Art theft is an ancient and complex crime. When you look at the a few of the most popular cases of art thefts in history, you see completely prepared operations that involve art dealerships, art fakers, mobsters, ransoms, and millions of dollars. Here you can check out some of the most well-known cases of art theft in the history.
The First Theft:
The very first documented case of art theft was in 1473, when 2 panels of altarpiece of the Last Judgment by the Dutch painter Hans Memling were taken. While the triptych was being carried by ship from the Netherlands to Florence, the ship was attacked by pirates who took it to the Gdansk cathedral in Poland. Nowadays, the piece is shown at the National Museum in Gdansk where it was just recently moved from the Basilica of the Presumption.
The Most Famous Theft:
The most famous story of art theft involves one of the most famous paintings on the planet and among the most popular artists in history as a suspect. In the night of August 21, 1911, the Mona Lisa was stolen out of the Louver. Right after, Pablo Picasso was arrested and questioned by the police, however was launched quickly.
It took about two years till the mystery was solved by the Parisian cops. It turned out that the 30 × 21 inch painting was taken by among the museum staff members by the name of Vincenzo Peruggia, who just carried it concealed under his coat. Peruggia did not work alone. The criminal offense was thoroughly performed by a infamous con man, Eduardo de Valfierno, who was sent by an art faker who intended to make copies and offer them as if they were the initial painting.
While Yves Chaudron, the art faker, was hectic creating copies for the well-known masterpiece, Mona Lisa was still hidden at Peruggias house. Ultimately, Peruggia was caught by the cops while attempting to offer the painting to an art dealer from Florence, Italy.
The Greatest Theft in the USA:
The biggest art theft in United States happened at the Isabella Stewart Gardner Museum. On the night of March 18, 1990, a group of thieves using authorities uniforms broke into the museum and took thirteen paintings whose collective worth was approximated at around 300 million dollars. The burglars took two paintings and one print by Rembrandt, and works of Vermeer, Manet, Degas, Govaert Flinck, as well as a French and a Chinese artifact.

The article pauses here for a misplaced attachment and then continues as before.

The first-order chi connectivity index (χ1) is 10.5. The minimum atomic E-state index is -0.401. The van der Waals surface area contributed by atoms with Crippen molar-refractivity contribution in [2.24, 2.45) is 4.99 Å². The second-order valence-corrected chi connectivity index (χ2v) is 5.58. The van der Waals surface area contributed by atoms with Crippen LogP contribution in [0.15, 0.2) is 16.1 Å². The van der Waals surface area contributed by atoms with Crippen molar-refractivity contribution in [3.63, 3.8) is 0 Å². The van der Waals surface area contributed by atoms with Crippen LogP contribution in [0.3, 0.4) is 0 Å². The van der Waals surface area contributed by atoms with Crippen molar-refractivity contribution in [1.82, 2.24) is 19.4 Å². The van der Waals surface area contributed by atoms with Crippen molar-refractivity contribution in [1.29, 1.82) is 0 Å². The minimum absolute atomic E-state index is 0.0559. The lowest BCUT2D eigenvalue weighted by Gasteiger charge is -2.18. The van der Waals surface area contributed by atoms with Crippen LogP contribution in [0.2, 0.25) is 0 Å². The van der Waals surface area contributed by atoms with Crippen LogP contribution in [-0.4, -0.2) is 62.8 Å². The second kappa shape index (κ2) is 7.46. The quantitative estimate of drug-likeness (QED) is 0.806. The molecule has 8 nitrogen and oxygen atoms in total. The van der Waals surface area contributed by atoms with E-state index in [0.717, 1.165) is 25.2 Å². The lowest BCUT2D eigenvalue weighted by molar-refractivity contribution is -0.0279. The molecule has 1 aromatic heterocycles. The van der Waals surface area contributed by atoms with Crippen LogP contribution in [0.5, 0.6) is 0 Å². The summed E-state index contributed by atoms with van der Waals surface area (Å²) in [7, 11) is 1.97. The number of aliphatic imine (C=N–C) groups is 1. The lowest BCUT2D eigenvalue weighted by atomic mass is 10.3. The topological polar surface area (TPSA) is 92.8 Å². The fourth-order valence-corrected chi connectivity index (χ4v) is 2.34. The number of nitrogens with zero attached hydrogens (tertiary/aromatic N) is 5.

As of yet, none of the paintings have been found and the case is still unsolved. According to recent rumors, the FBI are examining the possibility that the Boston Mob in addition to French art dealers are linked to the crime.
The painting by Edvard Munchs, The Scream, is probably the most demanded painting by art thieves in history. It has been stolen twice and was only recently recovered. In 1994, during the Winter Season Olympics in Lillehammer, Norway, The Scream https://www.yelp.com/biz/kurt-criter-denver-2 was taken from an Oslo gallery by two burglars who broke through an open window, triggered the alarm and left a note saying: thanks for the poor security.
Three months later, the holders of the painting approached the Norwegian Government with an deal: 1 million dollars ransom for Edvard Munchs The Scream. The Government refused the offer, however the Norwegian authorities teamed up with the British Police and the Getty Museum to arrange a sting operation that restored the painting to where it belongs.
Ten years later, The Scream was taken once again from the Munch Museum. This time, the robbers used a gun and took another of Munchs painting with them. While Museum authorities waiting on the burglars to demand ransom loan, reports declared that both paintings were burned to hide proof. Eventually, the Norwegian police found the 2 paintings on August 31, 2006 but the truths on how they were recovered are unknowned yet.
When you look at the some of the most famous cases of art thefts in history, you see thoroughly prepared operations that include art dealers, art fakers, mobsters, ransoms, and millions of dollars. The most famous story of art theft involves one of the most popular paintings in the world and one of the most well-known artists in history as a suspect. The crime was thoroughly carried out by a well-known con male, Eduardo de Valfierno, who was sent by an art faker who intended to make copies and offer them as if they were the original painting.
Eventually, Peruggia was captured by the cops while attempting to sell the painting to an art dealer from Florence, Italy. The painting by Edvard Munchs, The Scream, is probably the most looked for after painting by art thieves in history.